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Cartoons breathe life into children's OTC packaging

Del Pharmaceuticals, Vivacity Products Group, Inc., and Adams Respiratory Therapeutics successfully marry new delivery forms and cartoon characters to ease compliance and boost sales.

It's the height of the cold and flu season, and several new pediatric and children's products hit the market in 2006. Companies are focusing their efforts on novel delivery methods, package design, licensing cartoon characters, or creating their own characters to help convey product benefits and put children at ease about taking medication.

Last June, Del Pharmaceuticals, a division of Del Laboratories Inc., Uniondale, NY, started shipping its new Orajel Kids Sore Throat Relief Strips featuring the cartoon character Scooby-Doo on the carton.

The company considered several delivery methods, says Randy Sloan, executive VP and general manager of the Del Pharmaceuticals division, and chose thin strips as a fun, easy delivery method for children. "In addition to their pain relief benefits, the strips also soothe and coat as they dissolve and slide down the back of the throat," he says. The product is packaged in a cassette with 20 strips, similar to Listerine PocketPaks, explains Sloan. The cassette is then packaged in a foil pouch to maintain freshness and protect the product.

When it came time to choose the right cartoon character for the product, Del considered the popularity and visibility of a wide range of characters. The company wanted one that was well-known and memorable, and Scooby-Doo fit the bill. "The product is targeted to kids ages 3 to 10," says Sloan. "When kids are around four, they start to have a say in the kinds of products they take. We thought using a well-known character that's trusted and well- liked by kids would enhance the experience even more."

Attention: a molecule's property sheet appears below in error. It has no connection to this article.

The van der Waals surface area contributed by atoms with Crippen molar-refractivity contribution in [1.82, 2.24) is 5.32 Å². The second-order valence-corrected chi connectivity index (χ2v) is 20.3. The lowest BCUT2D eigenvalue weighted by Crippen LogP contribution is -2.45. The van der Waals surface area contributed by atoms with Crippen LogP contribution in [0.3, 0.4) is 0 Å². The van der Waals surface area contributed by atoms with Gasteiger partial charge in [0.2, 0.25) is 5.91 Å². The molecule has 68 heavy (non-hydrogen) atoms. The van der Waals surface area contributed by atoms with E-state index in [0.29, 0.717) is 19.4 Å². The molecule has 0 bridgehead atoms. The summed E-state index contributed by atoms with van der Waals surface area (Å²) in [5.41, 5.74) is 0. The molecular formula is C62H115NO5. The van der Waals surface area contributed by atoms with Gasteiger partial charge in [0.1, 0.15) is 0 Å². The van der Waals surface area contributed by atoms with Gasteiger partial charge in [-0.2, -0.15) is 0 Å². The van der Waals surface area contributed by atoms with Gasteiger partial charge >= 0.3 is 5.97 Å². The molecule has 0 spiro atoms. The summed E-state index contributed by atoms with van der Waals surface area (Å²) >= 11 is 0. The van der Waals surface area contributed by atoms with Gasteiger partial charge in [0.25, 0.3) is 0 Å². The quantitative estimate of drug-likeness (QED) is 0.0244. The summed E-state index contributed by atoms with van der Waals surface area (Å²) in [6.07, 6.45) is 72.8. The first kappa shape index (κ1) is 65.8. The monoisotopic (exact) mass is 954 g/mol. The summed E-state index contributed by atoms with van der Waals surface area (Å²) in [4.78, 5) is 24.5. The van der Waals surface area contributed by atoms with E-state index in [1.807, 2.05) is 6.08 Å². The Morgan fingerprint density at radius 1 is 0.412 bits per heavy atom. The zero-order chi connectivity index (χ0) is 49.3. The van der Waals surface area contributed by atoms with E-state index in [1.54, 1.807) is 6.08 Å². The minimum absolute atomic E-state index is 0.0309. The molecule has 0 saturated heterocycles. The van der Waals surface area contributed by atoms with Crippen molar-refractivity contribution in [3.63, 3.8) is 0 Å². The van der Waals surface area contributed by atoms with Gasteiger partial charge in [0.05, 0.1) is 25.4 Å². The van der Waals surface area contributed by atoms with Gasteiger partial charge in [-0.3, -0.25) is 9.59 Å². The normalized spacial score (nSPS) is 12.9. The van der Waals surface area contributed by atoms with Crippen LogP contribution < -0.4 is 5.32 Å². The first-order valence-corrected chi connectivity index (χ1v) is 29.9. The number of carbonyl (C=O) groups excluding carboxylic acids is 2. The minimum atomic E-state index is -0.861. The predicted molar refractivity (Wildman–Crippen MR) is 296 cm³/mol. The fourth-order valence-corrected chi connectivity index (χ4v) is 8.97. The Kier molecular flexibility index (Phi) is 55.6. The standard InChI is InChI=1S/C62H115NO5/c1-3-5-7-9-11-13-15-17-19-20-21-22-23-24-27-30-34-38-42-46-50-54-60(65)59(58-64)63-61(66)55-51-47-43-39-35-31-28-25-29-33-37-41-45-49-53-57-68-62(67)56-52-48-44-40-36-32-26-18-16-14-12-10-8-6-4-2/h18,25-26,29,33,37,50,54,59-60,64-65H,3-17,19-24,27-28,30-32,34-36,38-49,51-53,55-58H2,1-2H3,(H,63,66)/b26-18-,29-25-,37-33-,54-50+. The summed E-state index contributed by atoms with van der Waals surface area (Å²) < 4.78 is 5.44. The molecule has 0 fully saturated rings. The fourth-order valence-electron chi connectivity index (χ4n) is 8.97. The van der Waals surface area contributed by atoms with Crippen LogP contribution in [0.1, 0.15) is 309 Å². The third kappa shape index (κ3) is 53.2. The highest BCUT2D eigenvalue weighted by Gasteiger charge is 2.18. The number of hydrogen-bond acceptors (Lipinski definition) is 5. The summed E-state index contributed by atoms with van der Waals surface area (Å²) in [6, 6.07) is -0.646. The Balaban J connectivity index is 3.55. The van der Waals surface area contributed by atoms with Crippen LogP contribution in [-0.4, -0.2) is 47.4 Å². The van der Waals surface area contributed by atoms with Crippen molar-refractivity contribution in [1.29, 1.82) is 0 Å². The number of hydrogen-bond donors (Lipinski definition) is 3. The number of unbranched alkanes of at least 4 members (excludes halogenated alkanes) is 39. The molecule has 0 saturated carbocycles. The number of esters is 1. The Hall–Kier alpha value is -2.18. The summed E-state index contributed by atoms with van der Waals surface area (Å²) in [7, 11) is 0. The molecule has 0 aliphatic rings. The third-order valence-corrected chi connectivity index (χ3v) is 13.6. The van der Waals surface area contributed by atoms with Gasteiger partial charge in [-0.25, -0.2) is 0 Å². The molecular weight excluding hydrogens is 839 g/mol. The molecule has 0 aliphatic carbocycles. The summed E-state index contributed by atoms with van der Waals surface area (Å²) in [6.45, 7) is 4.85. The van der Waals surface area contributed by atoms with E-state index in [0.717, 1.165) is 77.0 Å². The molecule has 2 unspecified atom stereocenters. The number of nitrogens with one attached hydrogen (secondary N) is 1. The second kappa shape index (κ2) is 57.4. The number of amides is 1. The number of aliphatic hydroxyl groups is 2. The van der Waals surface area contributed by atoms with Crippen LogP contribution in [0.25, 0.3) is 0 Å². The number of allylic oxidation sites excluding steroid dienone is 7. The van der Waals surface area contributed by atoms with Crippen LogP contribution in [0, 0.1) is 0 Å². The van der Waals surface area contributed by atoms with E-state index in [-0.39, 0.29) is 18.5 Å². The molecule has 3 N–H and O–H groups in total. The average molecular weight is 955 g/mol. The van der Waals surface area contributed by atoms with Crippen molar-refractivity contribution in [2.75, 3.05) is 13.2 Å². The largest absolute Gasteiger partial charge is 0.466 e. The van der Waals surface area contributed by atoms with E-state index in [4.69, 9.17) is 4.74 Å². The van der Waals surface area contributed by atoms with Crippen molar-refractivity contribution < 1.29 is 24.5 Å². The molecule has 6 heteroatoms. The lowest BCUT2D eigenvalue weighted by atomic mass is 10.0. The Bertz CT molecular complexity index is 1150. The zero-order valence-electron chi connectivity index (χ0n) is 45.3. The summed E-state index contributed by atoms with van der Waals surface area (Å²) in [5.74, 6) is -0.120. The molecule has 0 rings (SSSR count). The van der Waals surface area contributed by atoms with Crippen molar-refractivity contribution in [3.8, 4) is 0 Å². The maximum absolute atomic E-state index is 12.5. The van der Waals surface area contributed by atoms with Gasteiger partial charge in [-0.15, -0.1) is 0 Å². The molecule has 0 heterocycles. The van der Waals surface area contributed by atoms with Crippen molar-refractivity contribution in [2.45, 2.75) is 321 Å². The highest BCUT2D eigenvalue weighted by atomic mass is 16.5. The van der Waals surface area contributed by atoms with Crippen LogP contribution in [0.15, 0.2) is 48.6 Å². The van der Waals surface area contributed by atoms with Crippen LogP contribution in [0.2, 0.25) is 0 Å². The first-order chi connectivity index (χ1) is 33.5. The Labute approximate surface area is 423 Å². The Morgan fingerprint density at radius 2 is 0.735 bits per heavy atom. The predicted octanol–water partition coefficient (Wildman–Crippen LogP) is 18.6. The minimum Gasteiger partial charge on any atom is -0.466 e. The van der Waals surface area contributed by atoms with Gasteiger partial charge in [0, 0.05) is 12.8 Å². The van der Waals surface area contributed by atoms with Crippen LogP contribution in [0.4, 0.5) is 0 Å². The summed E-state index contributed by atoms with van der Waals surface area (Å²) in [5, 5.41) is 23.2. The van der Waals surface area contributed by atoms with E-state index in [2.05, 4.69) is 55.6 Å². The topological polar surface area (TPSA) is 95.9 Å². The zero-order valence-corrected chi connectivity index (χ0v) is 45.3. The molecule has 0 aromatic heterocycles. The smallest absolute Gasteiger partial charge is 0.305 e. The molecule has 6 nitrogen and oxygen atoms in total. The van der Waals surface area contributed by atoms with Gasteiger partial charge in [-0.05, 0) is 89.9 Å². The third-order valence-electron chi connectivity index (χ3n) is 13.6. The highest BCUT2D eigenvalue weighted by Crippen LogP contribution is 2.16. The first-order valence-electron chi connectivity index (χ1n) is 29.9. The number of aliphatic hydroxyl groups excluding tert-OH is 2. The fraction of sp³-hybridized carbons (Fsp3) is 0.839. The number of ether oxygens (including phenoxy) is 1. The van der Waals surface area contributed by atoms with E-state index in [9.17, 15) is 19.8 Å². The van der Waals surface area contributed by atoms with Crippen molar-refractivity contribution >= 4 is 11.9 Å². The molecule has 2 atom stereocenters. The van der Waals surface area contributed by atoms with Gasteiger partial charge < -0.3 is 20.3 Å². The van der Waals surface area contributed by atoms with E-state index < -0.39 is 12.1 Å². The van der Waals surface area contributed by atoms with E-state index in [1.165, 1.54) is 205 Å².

Who's buying?

Although children often pressure their parents to buy medication featuring their favorite cartoons, drug companies realize that mom and dad have the final say. Therefore, choosing a cartoon that parents are familiar with or grew up with themselves can help make a sale when children's pleading and whining goes unnoticed.

Del Labs had parents in mind when it chose Scooby-Doo, a character that has been around for generations.

Likewise, Vivacity Products Group, Inc., Broadview, IL, chose Care Bears to adorn the packaging of its ReVital oral electrolyte product line, signing a three-year licensing agreement with American Greetings.

"The characters connect strongly with a new generation of moms that grew up with Care Bears," says Zoli Orban, president & CEO, Vivacity Products Group, Inc.. "The caring and sharing message of Care Bears resides well with parents and builds on our health-related messaging," he explains. "The Care Bears license also promotes child acceptance by making ReVital products more appealing."

Orban suggests picking a character identifiable with both parents and children. "Ideally, the imagery of the licensed character should support the product direction or brand," he says.

Co-branding

To further strike a balance between Vivacity Products Group, Inc.‚ ReVital brand and the licensed Care Bears brand, the company is in the process of finalizing a package redesign for its pediatric electrolyte products, which were scheduled to debut early this year.